Reflections on Collective Intelligence for Climate Change

Istanbul January 22-27, 2023

March 2, 2023

Written by: Betty Chemier, Head of Experimentation, UNDP Panama Accelerator Lab

How can we harvest knowledge from people to better understandimpacts and fast track solutions to the climate crisis? Fifteen Accelerator Labs (AccLabs) met in Istanbul last month to answer that question and deepen their knowledge on Collective Intelligence (CI) tools and methods for addressing climate change in their respective countries. The AccLabs global team along with Nesta led us into a week-long design studio exercise that provided each country with an action plan, backed by an understanding of our stakeholders, value propositions, a prototype, and a timeline for our first learning cycle.

Before we dive into the workshop, let’s start with the basics; what is Collective Intelligence? It is a series of participatory methods and tools that lie at the intersection of people, data, and technology. The process of collective intelligence proposes a collaborative and systematic approach to understanding complex problems. A quick example of how it works in a real context looks like this: Panama is looking at flooding in urban areas as our climate issue, a way to use collective intelligence in this challenge could be to use satellite data to geolocalize the critical areas affected, cross that information with citizen science to define a community to work with. Then ethnographic data can be combined using methods such as crowd mapping of participatory sensing to further the research and engagement with the communities and test prototypes. This way of combining data and methods should shed light on new parts of the problem, that might have otherwise been dismissed, and gives space for a wider range of information and opinions.

Back to the workshop, we all got there with a problem; an event related to climate change that was affecting our country and (ideally) an idea of the community we were going to work with and ended up with a plan for a prototype to test in the next 3 weeks. It was a beautifully chaotic process, our days were filled with a frenzy of post-its and canvases, of converging and diverging, of digging deep and then flying high, but at the end, we made it home.

Takeaways on Collective Intelligence Tools and Methods

This methodology might not seem like novelty, but it’s applications and implications have new angles to consider:

  • Collective Intelligence doesn’t take, it empowers. It needs to be an investigation process that involves and invites people to collaborate with the goal of empowering the communities involved. ALWAYS.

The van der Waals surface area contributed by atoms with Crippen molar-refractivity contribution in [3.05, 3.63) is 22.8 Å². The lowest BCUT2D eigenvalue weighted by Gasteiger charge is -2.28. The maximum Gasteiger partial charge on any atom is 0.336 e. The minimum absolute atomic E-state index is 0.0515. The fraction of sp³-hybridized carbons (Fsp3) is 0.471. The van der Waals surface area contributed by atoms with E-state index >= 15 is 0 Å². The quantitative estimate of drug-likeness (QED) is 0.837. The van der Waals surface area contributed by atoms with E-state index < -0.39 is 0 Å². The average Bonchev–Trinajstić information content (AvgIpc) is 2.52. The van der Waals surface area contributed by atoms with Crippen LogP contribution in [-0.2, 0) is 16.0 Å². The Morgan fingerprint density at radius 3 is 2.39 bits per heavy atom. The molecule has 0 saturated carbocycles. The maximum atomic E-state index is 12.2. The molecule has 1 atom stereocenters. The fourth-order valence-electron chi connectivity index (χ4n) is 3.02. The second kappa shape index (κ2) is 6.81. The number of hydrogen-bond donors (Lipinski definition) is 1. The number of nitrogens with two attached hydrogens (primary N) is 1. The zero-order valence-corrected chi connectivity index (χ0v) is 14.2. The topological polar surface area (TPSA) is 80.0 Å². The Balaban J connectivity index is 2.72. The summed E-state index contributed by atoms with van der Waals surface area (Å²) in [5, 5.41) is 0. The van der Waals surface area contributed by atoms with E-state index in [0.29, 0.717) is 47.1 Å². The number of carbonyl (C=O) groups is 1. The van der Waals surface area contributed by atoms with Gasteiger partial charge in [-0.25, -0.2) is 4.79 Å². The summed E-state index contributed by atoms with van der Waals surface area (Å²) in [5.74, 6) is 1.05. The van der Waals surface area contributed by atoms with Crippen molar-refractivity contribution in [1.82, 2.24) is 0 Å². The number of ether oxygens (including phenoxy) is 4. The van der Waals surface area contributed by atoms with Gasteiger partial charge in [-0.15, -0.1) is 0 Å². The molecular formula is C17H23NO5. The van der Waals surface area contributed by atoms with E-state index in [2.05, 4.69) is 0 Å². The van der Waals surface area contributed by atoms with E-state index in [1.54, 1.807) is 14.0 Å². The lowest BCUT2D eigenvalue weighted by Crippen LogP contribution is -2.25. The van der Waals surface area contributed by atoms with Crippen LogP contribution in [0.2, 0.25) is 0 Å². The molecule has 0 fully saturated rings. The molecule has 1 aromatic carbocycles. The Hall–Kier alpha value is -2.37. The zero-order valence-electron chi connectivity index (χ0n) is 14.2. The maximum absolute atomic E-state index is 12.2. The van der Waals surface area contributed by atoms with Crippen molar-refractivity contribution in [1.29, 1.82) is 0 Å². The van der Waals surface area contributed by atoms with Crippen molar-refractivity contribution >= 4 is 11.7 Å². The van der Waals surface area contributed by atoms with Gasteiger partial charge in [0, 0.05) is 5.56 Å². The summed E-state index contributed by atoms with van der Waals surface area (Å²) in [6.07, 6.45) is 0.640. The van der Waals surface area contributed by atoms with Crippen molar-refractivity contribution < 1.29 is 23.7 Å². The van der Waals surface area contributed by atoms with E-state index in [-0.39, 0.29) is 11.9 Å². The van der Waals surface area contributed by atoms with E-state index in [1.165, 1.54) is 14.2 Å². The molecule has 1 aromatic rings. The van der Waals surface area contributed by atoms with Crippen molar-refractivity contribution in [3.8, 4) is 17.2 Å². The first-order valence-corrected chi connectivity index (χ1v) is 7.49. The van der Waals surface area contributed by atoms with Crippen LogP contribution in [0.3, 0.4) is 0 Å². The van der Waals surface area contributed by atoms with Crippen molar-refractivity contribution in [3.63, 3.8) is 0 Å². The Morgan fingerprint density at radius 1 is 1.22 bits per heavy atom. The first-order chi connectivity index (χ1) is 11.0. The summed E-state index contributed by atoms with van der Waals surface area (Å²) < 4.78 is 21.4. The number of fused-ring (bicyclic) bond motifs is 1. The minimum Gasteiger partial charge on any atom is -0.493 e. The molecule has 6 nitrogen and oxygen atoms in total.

• Complex systems and wicked problems like Climate Change have multiple scales, and therefore multiples ways in. To make sense of it all (or at least try), the exercise lies in connecting the dots between those actors: What they need and what information they can provide.
  • We need to put ourselves in the shoes of the community we will be interacting with. One way to do that, and personally one of my favorite exercises of the week, is to draw a storyboard from the point of view of a person from that community, and map every touch point he/she will have with you/your team. We don’t want to exhaust them; we want to empower them. This exercise helps you keep that in mind and forces you to be creative with your research process.

So, why is Collective Intelligence important and valuable for addressing Climate Change?

A few of the notes of our group’s final reflections, at the end of a week of twists and turns…

  • We live in a wild, wild world. Each country, each problem, each system is so complex. That diversity of experiences and impacts is the reason. At the end of the week, it made logical sense that collective intelligence is the best way to navigate such complexity.
  • Adaptation needs to be self-driven by those who will need to move and adapt. It has already been proven way too many times that if we tell people where to move or how to live, it just doesn’t work. Climate Change forces difficult tradeoffs, and Collective Intelligence can help involve people in considering the those trade off and determine together which they are prepared to make for themselves.
  • Since it looks at a wider range of data and information, Collective intelligence also allows you to incorporate decision makers within the process, that way, it’s no longer presenting other people’s opinions to policy makers, rather it’s incorporating them into this collective intelligence gathering process. This element of participation creates more buy in from stakeholders.
  • We should just do it, because it’s the right thing to do.


We cannot be heroes; we must accept that we cannot solve those issues on our own. Working together is what will enable our capacity to be resilient to these challenges.”
Javier, Acc Lab Experimenter, Guatemala